Craftsman Custom Home Builders, serving the Roanoke, Lynchburg & Smith Mountain Lake areas

  • Lynchburg:
    22174 Timberlake Rd
    Lynchburg, VA
    434-266-1070

  • Roanoke & SML:
    66 Builder's Pride Dr
    Hardy, VA
    540-912-0112

How to choose a good building lot - Craftsman Home Builders

Choosing the right building lot is one of the most important aspects of building a custom home and is something that can have a significant effect on your budget. This article will go over some of the key considerations for selecting a lot, some of the major risks and ways to mitigate them.

Consideration 1: The Lot’s Slope

An ideal lot has a gradual downward slope, from front to back. This level and direction of slope has several advantages. It allows for the easiest drainage of water away from the home, while also making it easy to incorporate a walk-out basement. Insufficient drainage can lead to water pooling, which can result in problems with a host of items including with the home’s footers and foundation, its basement, as well as walkways and landscaping.

Steep lots

Lots that are steep in slope create different issues than those that are flat. Steep lots, such as those frequently found around Smith Mountain Lake, can significantly increase foundation and excavation costs by requiring additional earth work and concrete. Depending on the steepness of the lot, there can also be additional cost for concrete pump trucks, as standard concrete trucks may not be able to get close enough to pour the footers directly. Steep lots frequently have narrow access to the site. This can sometimes limit the ability for multiple contractors to access the lot at same time, which can increase build time.

Flat lots

Flat lots typically carry higher excavation costs as they may require significant grading work to ensure water runs adequately away from the house. Additionally, if the walk-out basement is desired, a significant amount more of earth will need to be removed to make it possible.

Consideration 2: Well & Septic / Sewer & Water

The home’s waste disposal system and its water are critical aspects. If the lot is closer to a larger population area it may have access to public water and sewer. If it is out further, or simply in an area without public services, it will require a well and septic.

Well & Septic

Wells are less frequently an issue than septic systems, and it can be difficult to verify water availability prior to actually drilling the well. The more critical concern is the septic, and to be able to build a home on any lot, it must pass a percolation or perc test, which measures the water absorption rate of soil. If the soil does not perc, then you may have considerable difficulty building a house on the lot, if one can be built at all. We advise anyone considering the purchase of a lot to make their offer contingent on the soil passing a perc test for a standard gravity-fed septic system. This is important as a building lot may perc but for an engineered system. Standard septic systems currently cost around $8,000, whereas engineered systems can run upwards of $25,000 or more – a considerable increase in cost.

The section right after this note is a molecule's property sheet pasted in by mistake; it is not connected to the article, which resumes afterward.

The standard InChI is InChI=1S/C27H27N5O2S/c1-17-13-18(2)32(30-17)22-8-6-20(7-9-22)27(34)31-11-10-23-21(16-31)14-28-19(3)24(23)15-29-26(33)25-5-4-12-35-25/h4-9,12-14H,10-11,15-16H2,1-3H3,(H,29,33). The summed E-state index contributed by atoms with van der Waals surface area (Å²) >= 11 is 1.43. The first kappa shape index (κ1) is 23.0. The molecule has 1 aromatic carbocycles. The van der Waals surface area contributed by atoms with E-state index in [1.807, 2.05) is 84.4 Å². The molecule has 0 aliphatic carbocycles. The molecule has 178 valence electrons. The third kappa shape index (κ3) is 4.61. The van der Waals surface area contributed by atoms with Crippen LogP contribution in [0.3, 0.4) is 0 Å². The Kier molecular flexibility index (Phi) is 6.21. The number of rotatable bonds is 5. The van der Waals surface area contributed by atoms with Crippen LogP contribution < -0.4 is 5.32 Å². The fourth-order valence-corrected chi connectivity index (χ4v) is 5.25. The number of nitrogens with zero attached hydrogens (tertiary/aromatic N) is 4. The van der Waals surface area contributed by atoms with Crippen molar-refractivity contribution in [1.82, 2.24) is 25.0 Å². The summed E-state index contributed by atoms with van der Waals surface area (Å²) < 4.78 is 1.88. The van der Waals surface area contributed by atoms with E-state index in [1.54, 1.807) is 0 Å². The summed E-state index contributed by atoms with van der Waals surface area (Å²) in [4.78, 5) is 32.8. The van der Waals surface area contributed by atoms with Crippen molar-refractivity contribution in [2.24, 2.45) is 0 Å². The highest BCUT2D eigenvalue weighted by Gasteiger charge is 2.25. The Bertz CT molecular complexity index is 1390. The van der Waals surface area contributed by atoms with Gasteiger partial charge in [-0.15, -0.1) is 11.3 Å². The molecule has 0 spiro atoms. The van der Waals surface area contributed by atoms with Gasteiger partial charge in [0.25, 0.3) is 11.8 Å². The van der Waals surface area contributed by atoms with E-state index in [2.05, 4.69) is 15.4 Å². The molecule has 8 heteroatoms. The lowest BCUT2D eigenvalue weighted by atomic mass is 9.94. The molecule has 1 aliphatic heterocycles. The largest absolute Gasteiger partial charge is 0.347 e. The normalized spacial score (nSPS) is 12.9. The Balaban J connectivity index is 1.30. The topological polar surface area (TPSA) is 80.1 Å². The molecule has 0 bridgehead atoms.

Water & Sewer

Building lots near cities or towns frequently have public access to water and sewer. In this scenario, the homeowner is responsible for running any water and sewer lines from their home to the nearest point of connection into the public systems. There are also hook-up fees charged, which vary greatly from one county and town to the next. Typically connecting into public water and sewer costs less than having to install a well and septic. Exceptions to this rule are when the distance to the nearest public line is considerable. In this case, as long as the lot percs for a septic system, installing a septic system may be a less costly option.

Whether it’s a well and septic or public water and sewer, the key thing is to understand as much as possible the associated costs for these items before purchasing any lot.

Consideration 3: Lot Restrictions & Restrictive Covenants

If you are considering purchasing a lot in any development or neighborhood with an association, it is absolutely critical to carefully review any lot restrictions or restrictive covenants that are in place. It is not uncommon for items to be required that limit the look and style of a house, or that require specific materials or features that may significantly increase cost or again change the look of the custom home you envision. We cannot stress enough the important of having a firm understanding of the association, its covenants and its approach to new construction. This can prevent a lot of problematic surprises down the road.

For people interested in building around Smith Mountain Lake, the maze of associations and their covenants can be a challenge to navigate. Having built many homes there, Craftsman can frequently offer first-hand knowledge that can be useful in evaluating a potential lake lot.

Protect yourself from headaches

Many builders, including Craftsman, are willing to inspect a lot that a customer may be seriously considering purchasing, and advise them on potential building challenges. In fact, it’s not uncommon for prospective buyers to even make their offers contingent upon their builder’s favorable review of the lot. Obviously, the builder can only give you their opinion based on their experience in the area and on what they can see above the surface, but their inspection can significantly lower your risk of issues.

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